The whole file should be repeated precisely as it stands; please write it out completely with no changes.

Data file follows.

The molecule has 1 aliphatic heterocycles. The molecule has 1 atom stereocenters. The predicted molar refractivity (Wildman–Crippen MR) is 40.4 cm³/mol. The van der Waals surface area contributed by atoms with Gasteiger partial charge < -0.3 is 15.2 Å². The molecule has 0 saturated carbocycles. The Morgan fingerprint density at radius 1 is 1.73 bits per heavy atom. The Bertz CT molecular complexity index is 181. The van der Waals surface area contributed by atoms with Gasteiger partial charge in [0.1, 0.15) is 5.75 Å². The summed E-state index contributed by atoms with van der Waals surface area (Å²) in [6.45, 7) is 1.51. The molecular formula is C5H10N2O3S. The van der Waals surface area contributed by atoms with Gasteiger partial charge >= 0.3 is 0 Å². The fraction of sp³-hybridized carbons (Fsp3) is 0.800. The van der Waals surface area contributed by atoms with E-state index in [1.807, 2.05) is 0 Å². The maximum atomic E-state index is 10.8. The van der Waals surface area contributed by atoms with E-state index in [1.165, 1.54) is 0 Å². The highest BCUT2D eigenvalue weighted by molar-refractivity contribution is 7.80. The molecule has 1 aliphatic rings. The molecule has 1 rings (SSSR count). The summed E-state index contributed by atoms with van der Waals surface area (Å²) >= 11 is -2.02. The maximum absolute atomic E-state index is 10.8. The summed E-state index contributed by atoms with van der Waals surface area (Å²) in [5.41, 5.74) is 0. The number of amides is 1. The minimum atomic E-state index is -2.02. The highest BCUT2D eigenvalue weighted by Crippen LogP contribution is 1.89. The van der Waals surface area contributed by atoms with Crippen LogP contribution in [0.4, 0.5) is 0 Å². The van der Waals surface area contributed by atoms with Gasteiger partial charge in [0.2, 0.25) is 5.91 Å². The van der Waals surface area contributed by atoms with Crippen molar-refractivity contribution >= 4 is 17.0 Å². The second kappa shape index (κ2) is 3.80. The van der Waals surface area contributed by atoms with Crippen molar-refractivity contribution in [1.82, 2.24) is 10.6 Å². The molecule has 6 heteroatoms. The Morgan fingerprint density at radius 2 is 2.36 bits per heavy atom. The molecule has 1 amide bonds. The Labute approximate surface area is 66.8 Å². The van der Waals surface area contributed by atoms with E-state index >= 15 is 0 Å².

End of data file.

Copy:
The molecule has 1 aliphatic heterocycles. The molecule has 1 atom stereocenters. The predicted molar refractivity (Wildman–Crippen MR) is 40.4 cm³/mol. The van der Waals surface area contributed by atoms with Gasteiger partial charge < -0.3 is 15.2 Å². The molecule has 0 saturated carbocycles. The Morgan fingerprint density at radius 1 is 1.73 bits per heavy atom. The Bertz CT molecular complexity index is 181. The van der Waals surface area contributed by atoms with Gasteiger partial charge in [0.1, 0.15) is 5.75 Å². The summed E-state index contributed by atoms with van der Waals surface area (Å²) in [6.45, 7) is 1.51. The molecular formula is C5H10N2O3S. The van der Waals surface area contributed by atoms with Gasteiger partial charge >= 0.3 is 0 Å². The fraction of sp³-hybridized carbons (Fsp3) is 0.800. The van der Waals surface area contributed by atoms with E-state index in [1.807, 2.05) is 0 Å². The maximum atomic E-state index is 10.8. The van der Waals surface area contributed by atoms with E-state index in [1.165, 1.54) is 0 Å². The highest BCUT2D eigenvalue weighted by molar-refractivity contribution is 7.80. The molecule has 1 aliphatic rings. The molecule has 1 rings (SSSR count). The summed E-state index contributed by atoms with van der Waals surface area (Å²) >= 11 is -2.02. The maximum absolute atomic E-state index is 10.8. The summed E-state index contributed by atoms with van der Waals surface area (Å²) in [5.41, 5.74) is 0. The number of amides is 1. The minimum atomic E-state index is -2.02. The highest BCUT2D eigenvalue weighted by Crippen LogP contribution is 1.89. The van der Waals surface area contributed by atoms with Crippen LogP contribution in [0.4, 0.5) is 0 Å². The van der Waals surface area contributed by atoms with Gasteiger partial charge in [0.2, 0.25) is 5.91 Å². The van der Waals surface area contributed by atoms with Crippen molar-refractivity contribution >= 4 is 17.0 Å². The second kappa shape index (κ2) is 3.80. The van der Waals surface area contributed by atoms with Crippen molar-refractivity contribution in [1.82, 2.24) is 10.6 Å². The molecule has 6 heteroatoms. The Morgan fingerprint density at radius 2 is 2.36 bits per heavy atom. The molecule has 1 amide bonds. The Labute approximate surface area is 66.8 Å². The van der Waals surface area contributed by atoms with E-state index >= 15 is 0 Å².